For those thinking of investing in new technologies for data centres, this is a must read document. It describes most technologies and concludes that mainly those related to fundamental issues of cooling and UPS as likely to survive the hype cycle.
(Reproduced by courtesy of Gartner)
As the applications of technologies are changing fast, this work should be updated when possible. It would be useful to explain the outcome differences between ‘on site generation’, ‘low carbon technology’, ‘renewable energy’ and ‘energy efficiency’, and how free cooling affects them. This would be useful to explain the following:
- Only if cogeneration uses biofuel will it be renewable and its relative efficiency will depend on how well does each national grid perform. I would also challenge the statement that it “dramaticallyincreases the energy and carbon efficiency of data centres”.
- CFD and air management are only energy enablers, they do not in their own right save energy.
One observation is that the rotary heat exchanger (Kyoto wheel) is a semi-indirect air system as there is outdoor air (although less) entering the data hall.
Another observation is that “in row cooling” is only one method of physical air containment and that there are many other methods that use air-side and water-side free cooling.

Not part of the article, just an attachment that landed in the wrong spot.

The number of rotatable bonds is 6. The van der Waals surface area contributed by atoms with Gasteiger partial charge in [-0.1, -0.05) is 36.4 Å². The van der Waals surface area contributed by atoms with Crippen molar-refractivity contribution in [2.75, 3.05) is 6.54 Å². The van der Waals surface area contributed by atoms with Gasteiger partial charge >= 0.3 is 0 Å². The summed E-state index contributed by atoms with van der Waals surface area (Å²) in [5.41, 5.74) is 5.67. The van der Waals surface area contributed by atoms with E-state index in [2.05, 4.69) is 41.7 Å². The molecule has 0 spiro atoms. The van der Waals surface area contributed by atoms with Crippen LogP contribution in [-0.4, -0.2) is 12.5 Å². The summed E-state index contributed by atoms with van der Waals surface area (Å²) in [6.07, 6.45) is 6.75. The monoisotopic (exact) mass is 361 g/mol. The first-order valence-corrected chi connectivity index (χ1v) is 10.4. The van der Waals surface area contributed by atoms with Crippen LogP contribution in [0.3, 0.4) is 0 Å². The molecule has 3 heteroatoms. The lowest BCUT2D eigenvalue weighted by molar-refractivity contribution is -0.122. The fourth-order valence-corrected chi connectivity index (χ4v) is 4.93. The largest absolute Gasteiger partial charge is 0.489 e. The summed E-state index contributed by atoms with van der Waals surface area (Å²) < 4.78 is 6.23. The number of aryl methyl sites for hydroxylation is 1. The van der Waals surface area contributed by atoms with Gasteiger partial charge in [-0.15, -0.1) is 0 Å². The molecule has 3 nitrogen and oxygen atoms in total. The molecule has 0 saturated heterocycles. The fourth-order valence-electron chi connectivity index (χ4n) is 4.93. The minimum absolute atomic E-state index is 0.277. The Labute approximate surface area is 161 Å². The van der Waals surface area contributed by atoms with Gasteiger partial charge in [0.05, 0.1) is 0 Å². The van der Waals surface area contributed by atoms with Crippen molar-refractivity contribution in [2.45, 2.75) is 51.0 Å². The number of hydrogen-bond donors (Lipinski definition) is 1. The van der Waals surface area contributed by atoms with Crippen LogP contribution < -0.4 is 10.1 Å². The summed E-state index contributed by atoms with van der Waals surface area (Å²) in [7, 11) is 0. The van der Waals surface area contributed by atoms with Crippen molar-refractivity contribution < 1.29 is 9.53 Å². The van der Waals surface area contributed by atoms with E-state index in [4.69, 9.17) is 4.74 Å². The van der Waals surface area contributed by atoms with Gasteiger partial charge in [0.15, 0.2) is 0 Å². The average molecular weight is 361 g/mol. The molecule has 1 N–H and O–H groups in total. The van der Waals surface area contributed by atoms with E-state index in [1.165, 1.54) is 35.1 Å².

For a legacy data centre with a PUE of around 2, the UPS losses will typically be significantly less (typically 3 to 10 times less) than the energy for refrigeration What makes the difference between a data centre with a PUE of around 2 and one of around 1.25 is mainly down to the intensive use of free-cooling.
The true potential of free-cooling (air side, water-side) is not fully appreciated by the market yet. I will bet that it will move from the trough of disillusionment to the slope of enlightenment once the combination of following is understood:
- The true potential of adiabatic cooling
- Opportunity to use of ASHRAE’s recommended and allowed environmental ranges
- Adequate air containment systems in the data hall
Not only will this enable the PUE to reduce dramatically, but important capital costs are also possible. This will happen due to reducing and eliminating chilled water systems and their associated electrical infrastructure.
This is possible in many cities including Johannesburg, London, Madrid, Mexico DF, Moscow, Munich,
Riyadh and San Francisco. If ASHRAE’s allowed range is used, then this applies to most cities in the world including Barcelona, Beijing, Buenos Aires, Chicago, Houston, Istanbul, Miami, Mumbai, New York, Rome, Sao Paulo, Singapore and Tokyo.
Once we have got the PUEs down to below 1.3-1.4, it is likely that the UPS losses will be more predominant than before.
Gartner predict the surviving technologies to be related to cooling and UPS. I would suggest that the running order of technologies should be:
- Air management – physical containment will enable variable air flow supply and fan energy
savings and also enable
- Increase set points of air and water to improve refrigeration efficiency and
- Maximise free cooling opportunities, followed by
- UPS improvements
Ref: Phelps J., Hype Cycle for Data Center Power and Cooling Technologies, 2010, Gartner Research ID